County Does Not “Employ” Homecare Workers So It Is Not Required To Pay Them

CATEGORY: Client Update for Public Agencies
CLIENT TYPE: Public Employers
DATE: Dec 08, 2020

California operates programs, funded in part through the federal government, that provide domestic in-home services to the elderly and disabled. These homecare providers help with daily activities including housework, meal preparation, and personal care. Since 1974, these services have been provided under California’s In-Home Supportive Services (IHSS) plan.  The program is administered partially by California counties, including the County of Los Angeles (the County).

The State, counties, and IHSS recipients all play roles in implementing the IHSS program. For example, the State sets the rules for the program, creates standardized guidelines, and identifies specific services authorized under the program. The counties process recipient applications, handle day-to-day administration, and “act as or establish an employer” for purposes of collective bargaining.  Recipients of the IHSS program “retain the right to hire, fire, and supervise the work of any in-home supportive services personnel providing services for them” and are responsible for setting their provider’s schedule.

The County makes a direct payment to program recipients for the purchase of IHSS services.  Any IHSS providers in the County are paid directly by the State.  The State is responsible for collecting time cards, maintaining timekeeping records, and issuing paychecks drawn on the State’s treasury.  The County also created the Public Assistance Services Counsel (PASC) to act as the employer of record for collective bargaining, to establish a registry of potential providers, and provide access to training for providers and recipients. The PASC bills the County for its services.

On January 1, 2015, the federal regulations changed to provide overtime payments to IHSS providers under the Fair Labor Standards Act (FLSA).  To implement this change, the State provided letters and guidance to the counties.  The County used the State’s letters and training materials to develop handouts, FAQs, and instructions for IHSS providers.  In 2017, two homecare providers filed a lawsuit on behalf of themselves and all other similarly situated homecare providers alleging the County and State failed to pay them overtime compensation in violation of the FLSA.  After the homecare providers dismissed the State, the County filed a motion to dispose of the lawsuit arguing that it is not an employer of IHSS providers.  The trial court agreed and entered judgment in favor of the County.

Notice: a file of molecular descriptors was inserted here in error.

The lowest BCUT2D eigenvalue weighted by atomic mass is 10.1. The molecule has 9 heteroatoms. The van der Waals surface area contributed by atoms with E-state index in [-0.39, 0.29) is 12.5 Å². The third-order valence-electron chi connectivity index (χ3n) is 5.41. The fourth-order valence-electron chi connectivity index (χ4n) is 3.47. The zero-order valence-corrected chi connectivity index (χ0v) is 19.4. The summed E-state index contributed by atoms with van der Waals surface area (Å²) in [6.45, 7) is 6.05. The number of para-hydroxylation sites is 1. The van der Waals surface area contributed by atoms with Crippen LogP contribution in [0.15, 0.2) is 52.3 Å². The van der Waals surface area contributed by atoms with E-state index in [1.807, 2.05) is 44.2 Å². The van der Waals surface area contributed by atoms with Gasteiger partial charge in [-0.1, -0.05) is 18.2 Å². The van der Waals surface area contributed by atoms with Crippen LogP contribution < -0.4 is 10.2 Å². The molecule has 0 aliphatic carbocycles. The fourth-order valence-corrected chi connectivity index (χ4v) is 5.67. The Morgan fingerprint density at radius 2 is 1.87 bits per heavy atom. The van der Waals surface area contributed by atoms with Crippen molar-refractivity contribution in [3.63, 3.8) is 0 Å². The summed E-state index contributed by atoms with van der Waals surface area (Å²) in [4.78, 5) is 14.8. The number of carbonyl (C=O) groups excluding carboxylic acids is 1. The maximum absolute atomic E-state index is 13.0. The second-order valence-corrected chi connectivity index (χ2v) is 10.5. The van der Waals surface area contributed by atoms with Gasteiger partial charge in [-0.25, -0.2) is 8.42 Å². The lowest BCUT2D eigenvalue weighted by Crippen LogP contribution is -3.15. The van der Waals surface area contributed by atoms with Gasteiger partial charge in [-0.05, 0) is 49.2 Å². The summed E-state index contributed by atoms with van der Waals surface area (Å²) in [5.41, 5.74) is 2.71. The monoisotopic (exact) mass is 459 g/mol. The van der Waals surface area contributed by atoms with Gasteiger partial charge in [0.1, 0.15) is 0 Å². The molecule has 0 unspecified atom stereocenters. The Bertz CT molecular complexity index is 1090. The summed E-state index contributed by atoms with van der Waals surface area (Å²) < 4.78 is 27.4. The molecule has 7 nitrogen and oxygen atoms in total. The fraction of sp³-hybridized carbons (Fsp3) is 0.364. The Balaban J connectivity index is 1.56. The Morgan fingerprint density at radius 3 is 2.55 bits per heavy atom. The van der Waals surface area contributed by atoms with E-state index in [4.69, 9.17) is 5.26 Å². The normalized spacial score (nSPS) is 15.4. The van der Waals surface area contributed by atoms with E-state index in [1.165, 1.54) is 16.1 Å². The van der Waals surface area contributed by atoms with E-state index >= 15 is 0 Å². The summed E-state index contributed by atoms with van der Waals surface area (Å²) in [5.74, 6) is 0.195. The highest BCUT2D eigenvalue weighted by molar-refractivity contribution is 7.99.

Under the FLSA, an “employer” must pay overtime compensation to certain employees.  An employer is defined as “any person acting directly or indirectly in the interest of an employer in relation to an employee.”  Two or more employers may be “joint employers,” and both are individually responsible for compliance with the FLSA. To determine whether an entity is an employer, courts look to the “economic reality” behind the relationship and whether the alleged employer: 1) had the power to hire and fire the employees; 2)  supervised and controlled employee work schedules or conditions of employment; 3)  determined the rate and method of payment; and 4) maintained employment records.

The court concluded that under these factors, the County was not an employer of the home health care providers.  The court noted that the County plays only an administrative role on behalf of the State and that the County has no power, absent State authority, to hire or fire IHSS providers. For example, the County does not have the ability to deviate from the State’s onboarding tasks or independently determine whether to hire IHSS providers. In addition, the court found that the County did not exercise control over an IHSS provider’s employment because the recipient, not the County, is responsible for setting a provider’s work schedule, deciding when a provider should come and go, and paying the provider should the recipient want more services than the hours they were allotted. Further, the court noted that the State pays providers directly and that the County “does not control the purse strings.”  Finally, the court noted that there was no evidence that the County maintained providers’ employment records.

Thus, the providers could not maintain their lawsuit against the County.

Ray v. California Department of Social Services, 2020 WL 6784527 (Oct. 27, 2020).


Although Los Angeles County was not the employer, in this case, FLSA liability can be tremendous.  As always, public agencies should ensure they are properly classifying workers to reduce the risk of FLSA liability. 

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